Rutgers has suspended all study abroad programs due to the recent outbreak of the novel coronavirus around the world, according to The Daily Targum.
“University President Robert L. Barchi announced this week that all Rutgers-sponsored study abroad programs, international spring break programs and Rutgers faculty-sponsored study abroad programs for the Spring 2020 semester will be canceled,” according to the article.
This action proves that there is a big difference between the University and the federal government’s response to the advent of coronavirus: Rutgers is actually taking drastic steps to combat the spread.
President Donald J. Trump refused to tackle the issue head on, and since the outbreak led to a volatile — and declining — stock market, he was quick to dismiss it as nothing more than a hoax, a tactic used often by this administration when things are not going its way.
Instead of organizing a competent effort to combat the virus, Trump opted to blame the media and his political foes for sensationalizing it, retreating from the reality of the situation by energizing his base via propaganda.
“Trump on Friday night tried to cast the global outbreak of the coronavirus as a liberal conspiracy intended to undermine his first term, lumping it alongside impeachment and the Mueller investigation,” according to Politico.
Trump’s usual tactics of avoiding all blame and pinning all the ills endured by the United States on his opponents are dangerous enough under normal circumstances, but with a potential public health crisis looming, they become deadly.
Trump has lied his way through this outbreak so far, and his narrative is making its way into real policy, as he limits the platform of experts in the field and relegates Vice President Mike Pence to the task of combatting coronavirus.
Pence has a nasty track record when it comes to mitigating outbreaks like this. Back when he was governor of Indiana, his poor planning and lack of a secular ideology led to an HIV outbreak that was worse than it had to be.
“What happened is that Pence failed to act in response to increasingly urgent signs of a significant HIV outbreak, and he delayed implementation of vital public health measures. Among public health experts, the Indiana outbreak is considered a failure of state response and an example of how poor political leadership can actually make a crisis worse,” according to Politico.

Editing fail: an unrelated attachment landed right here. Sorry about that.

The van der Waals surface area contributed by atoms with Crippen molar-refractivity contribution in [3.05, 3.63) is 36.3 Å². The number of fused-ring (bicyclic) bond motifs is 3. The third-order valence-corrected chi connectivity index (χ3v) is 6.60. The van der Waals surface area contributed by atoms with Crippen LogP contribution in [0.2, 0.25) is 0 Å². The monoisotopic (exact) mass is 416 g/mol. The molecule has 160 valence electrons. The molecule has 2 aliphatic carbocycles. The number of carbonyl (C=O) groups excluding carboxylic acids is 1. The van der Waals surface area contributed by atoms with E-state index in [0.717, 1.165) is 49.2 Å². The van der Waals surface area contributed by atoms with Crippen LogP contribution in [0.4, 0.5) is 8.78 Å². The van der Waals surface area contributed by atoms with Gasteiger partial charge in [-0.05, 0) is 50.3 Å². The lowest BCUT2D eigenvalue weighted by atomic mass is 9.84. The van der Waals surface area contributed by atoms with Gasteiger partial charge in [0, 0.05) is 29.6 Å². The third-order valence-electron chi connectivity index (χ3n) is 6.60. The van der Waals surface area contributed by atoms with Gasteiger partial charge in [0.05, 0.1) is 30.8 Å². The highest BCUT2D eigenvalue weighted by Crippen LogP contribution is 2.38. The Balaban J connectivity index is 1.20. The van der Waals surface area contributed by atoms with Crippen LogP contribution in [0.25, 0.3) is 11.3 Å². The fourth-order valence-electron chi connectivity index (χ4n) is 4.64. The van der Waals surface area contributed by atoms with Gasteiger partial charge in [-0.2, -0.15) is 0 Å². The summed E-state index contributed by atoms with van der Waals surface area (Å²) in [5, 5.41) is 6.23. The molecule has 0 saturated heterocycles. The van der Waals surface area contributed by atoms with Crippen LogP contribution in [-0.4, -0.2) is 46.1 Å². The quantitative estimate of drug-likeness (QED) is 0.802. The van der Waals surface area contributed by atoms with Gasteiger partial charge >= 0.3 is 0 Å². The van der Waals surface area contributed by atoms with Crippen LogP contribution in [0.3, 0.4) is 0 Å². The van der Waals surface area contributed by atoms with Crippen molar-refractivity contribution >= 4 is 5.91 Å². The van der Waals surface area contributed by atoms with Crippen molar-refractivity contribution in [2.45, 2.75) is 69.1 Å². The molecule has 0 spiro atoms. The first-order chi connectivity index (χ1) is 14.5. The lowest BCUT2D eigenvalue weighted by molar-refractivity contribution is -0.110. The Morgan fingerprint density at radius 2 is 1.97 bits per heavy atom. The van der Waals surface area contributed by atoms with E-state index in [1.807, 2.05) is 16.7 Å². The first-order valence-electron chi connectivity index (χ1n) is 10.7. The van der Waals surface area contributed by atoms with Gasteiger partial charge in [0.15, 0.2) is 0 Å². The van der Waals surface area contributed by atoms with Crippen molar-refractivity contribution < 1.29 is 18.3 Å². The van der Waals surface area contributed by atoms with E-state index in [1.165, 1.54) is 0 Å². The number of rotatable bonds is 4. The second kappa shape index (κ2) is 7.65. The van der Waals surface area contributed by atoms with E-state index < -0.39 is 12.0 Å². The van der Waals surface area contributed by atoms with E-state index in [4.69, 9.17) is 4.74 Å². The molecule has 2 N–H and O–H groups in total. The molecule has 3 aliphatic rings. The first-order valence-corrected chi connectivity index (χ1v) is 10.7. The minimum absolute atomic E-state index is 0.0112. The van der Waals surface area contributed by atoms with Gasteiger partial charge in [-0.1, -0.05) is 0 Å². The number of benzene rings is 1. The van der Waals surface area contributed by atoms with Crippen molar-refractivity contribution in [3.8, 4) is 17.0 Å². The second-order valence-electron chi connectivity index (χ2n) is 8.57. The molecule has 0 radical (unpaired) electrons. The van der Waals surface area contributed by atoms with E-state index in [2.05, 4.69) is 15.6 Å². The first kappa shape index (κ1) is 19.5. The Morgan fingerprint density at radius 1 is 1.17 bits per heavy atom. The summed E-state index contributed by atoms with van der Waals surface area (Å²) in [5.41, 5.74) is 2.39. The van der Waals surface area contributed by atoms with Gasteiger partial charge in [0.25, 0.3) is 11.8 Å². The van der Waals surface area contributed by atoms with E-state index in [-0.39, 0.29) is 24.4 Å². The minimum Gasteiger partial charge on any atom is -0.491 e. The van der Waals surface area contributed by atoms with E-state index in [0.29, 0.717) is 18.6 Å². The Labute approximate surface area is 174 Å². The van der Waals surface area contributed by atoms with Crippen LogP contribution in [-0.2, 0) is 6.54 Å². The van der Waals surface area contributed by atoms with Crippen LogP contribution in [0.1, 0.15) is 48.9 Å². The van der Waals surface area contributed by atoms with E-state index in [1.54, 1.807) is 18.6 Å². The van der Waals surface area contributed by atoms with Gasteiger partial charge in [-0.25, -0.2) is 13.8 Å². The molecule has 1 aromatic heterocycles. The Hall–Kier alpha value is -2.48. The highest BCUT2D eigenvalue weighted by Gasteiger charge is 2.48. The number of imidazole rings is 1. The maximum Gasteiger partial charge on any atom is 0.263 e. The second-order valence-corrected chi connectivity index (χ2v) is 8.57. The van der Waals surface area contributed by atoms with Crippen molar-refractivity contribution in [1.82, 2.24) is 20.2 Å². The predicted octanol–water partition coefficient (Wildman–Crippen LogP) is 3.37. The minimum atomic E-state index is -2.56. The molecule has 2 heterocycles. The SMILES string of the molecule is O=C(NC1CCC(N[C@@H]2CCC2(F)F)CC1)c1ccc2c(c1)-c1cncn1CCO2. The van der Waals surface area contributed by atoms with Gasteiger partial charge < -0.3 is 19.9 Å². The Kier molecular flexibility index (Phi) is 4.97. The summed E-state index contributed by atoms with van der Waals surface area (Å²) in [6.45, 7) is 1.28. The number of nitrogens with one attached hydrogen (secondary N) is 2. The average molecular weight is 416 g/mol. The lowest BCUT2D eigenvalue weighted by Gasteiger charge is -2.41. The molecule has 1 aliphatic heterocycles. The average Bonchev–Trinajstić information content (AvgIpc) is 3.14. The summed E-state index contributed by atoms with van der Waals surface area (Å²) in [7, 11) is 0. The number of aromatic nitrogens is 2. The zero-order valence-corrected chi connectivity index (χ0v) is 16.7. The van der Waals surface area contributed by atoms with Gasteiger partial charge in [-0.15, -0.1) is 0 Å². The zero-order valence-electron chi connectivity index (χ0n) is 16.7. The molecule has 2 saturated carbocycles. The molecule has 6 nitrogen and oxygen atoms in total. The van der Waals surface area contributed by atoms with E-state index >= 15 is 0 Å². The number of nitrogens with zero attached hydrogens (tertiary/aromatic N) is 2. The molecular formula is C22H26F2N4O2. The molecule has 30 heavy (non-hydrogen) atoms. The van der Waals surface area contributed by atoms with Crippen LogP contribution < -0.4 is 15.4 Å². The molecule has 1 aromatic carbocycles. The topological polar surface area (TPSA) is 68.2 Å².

The administration has also contradicted the words of medical practitioners, providing the public outright false information.
“(Trump) said that the virus could get worse or better in the days and weeks ahead, but that nobody knows, contradicting Dr. Anthony S. Fauci, one of the country’s leading experts on viruses and the director of the National Institute of Allergy and Infectious Disease,” according to The New York Times.
New Jersey now has an infection reported in the state as well, with a case being found in Bergen County.
Needless to say, the public of New Jersey and Rutgers cannot put its faith in the federal government to adequately tackle this medical crisis head on. Rather than leaning on the government response as one that will prevent the outbreak from reaching our community, we need to prepare as individuals to keep coronavirus far from Rutgers.
First, we all need to wash our hands. It is a simple instruction we have heard since childhood, but with a pandemic hovering over our heads, it is more important than ever to scrub up after touching anything in a public space.
For students in particular, this next piece of advice is critical to follow: Do not go into the public if you are feeling under the weather. Classes at Rutgers are often large in number, so going out while sick puts your classmates at jeopardy.
Other simple tips include not touching your face and utilizing healthcare services provided by the University or your personal practitioner.
Spring break is also coming up in a bit more than a week, so it is also important to heed the Centers for Disease Control and Prevention’s advice and not travel to countries considered to be risky destinations, such as China, Italy or Iran.
We all have a responsibility to keep ourselves — and our community — healthy.
The Daily Targum's editorials represent the views of the majority of the 152nd editorial board. Columns, cartoons and letters do not necessarily reflect the views of the Targum Publishing Company or its staff.